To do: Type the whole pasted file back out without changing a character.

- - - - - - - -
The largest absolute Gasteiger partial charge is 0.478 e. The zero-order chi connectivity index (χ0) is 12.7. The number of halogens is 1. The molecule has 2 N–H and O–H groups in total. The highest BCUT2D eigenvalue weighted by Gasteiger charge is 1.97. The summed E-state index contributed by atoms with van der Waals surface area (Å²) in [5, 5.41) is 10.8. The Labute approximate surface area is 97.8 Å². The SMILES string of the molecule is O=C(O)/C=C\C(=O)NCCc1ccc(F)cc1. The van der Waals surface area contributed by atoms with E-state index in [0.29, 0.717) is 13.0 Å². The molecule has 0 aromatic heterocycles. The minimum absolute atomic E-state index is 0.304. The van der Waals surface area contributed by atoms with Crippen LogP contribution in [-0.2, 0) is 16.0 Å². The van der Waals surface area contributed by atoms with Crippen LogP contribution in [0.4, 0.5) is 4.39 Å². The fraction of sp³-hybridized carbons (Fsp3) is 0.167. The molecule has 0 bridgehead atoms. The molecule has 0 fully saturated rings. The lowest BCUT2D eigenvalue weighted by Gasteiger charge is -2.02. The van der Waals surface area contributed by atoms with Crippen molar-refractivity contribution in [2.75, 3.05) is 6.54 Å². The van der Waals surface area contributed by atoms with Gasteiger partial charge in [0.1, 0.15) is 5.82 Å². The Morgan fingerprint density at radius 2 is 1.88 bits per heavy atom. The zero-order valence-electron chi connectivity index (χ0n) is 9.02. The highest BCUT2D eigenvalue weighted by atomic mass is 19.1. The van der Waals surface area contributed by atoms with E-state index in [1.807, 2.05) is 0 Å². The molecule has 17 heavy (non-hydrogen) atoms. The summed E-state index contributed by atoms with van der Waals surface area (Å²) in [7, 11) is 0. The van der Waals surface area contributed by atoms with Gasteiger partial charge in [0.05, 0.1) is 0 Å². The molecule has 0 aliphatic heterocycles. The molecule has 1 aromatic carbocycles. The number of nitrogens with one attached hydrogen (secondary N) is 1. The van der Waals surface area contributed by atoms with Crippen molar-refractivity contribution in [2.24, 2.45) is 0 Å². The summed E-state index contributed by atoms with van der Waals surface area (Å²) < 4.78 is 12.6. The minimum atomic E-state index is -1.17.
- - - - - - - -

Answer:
The largest absolute Gasteiger partial charge is 0.478 e. The zero-order chi connectivity index (χ0) is 12.7. The number of halogens is 1. The molecule has 2 N–H and O–H groups in total. The highest BCUT2D eigenvalue weighted by Gasteiger charge is 1.97. The summed E-state index contributed by atoms with van der Waals surface area (Å²) in [5, 5.41) is 10.8. The Labute approximate surface area is 97.8 Å². The SMILES string of the molecule is O=C(O)/C=C\C(=O)NCCc1ccc(F)cc1. The van der Waals surface area contributed by atoms with E-state index in [0.29, 0.717) is 13.0 Å². The molecule has 0 aromatic heterocycles. The minimum absolute atomic E-state index is 0.304. The van der Waals surface area contributed by atoms with Crippen LogP contribution in [-0.2, 0) is 16.0 Å². The van der Waals surface area contributed by atoms with Crippen LogP contribution in [0.4, 0.5) is 4.39 Å². The fraction of sp³-hybridized carbons (Fsp3) is 0.167. The molecule has 0 bridgehead atoms. The molecule has 0 fully saturated rings. The lowest BCUT2D eigenvalue weighted by Gasteiger charge is -2.02. The van der Waals surface area contributed by atoms with Crippen molar-refractivity contribution in [2.75, 3.05) is 6.54 Å². The van der Waals surface area contributed by atoms with Gasteiger partial charge in [0.1, 0.15) is 5.82 Å². The Morgan fingerprint density at radius 2 is 1.88 bits per heavy atom. The zero-order valence-electron chi connectivity index (χ0n) is 9.02. The highest BCUT2D eigenvalue weighted by atomic mass is 19.1. The van der Waals surface area contributed by atoms with E-state index in [1.807, 2.05) is 0 Å². The molecule has 17 heavy (non-hydrogen) atoms. The summed E-state index contributed by atoms with van der Waals surface area (Å²) in [7, 11) is 0. The van der Waals surface area contributed by atoms with Gasteiger partial charge in [0.05, 0.1) is 0 Å². The molecule has 0 aliphatic heterocycles. The molecule has 1 aromatic carbocycles. The number of nitrogens with one attached hydrogen (secondary N) is 1. The van der Waals surface area contributed by atoms with Crippen molar-refractivity contribution in [2.24, 2.45) is 0 Å². The summed E-state index contributed by atoms with van der Waals surface area (Å²) < 4.78 is 12.6. The minimum atomic E-state index is -1.17.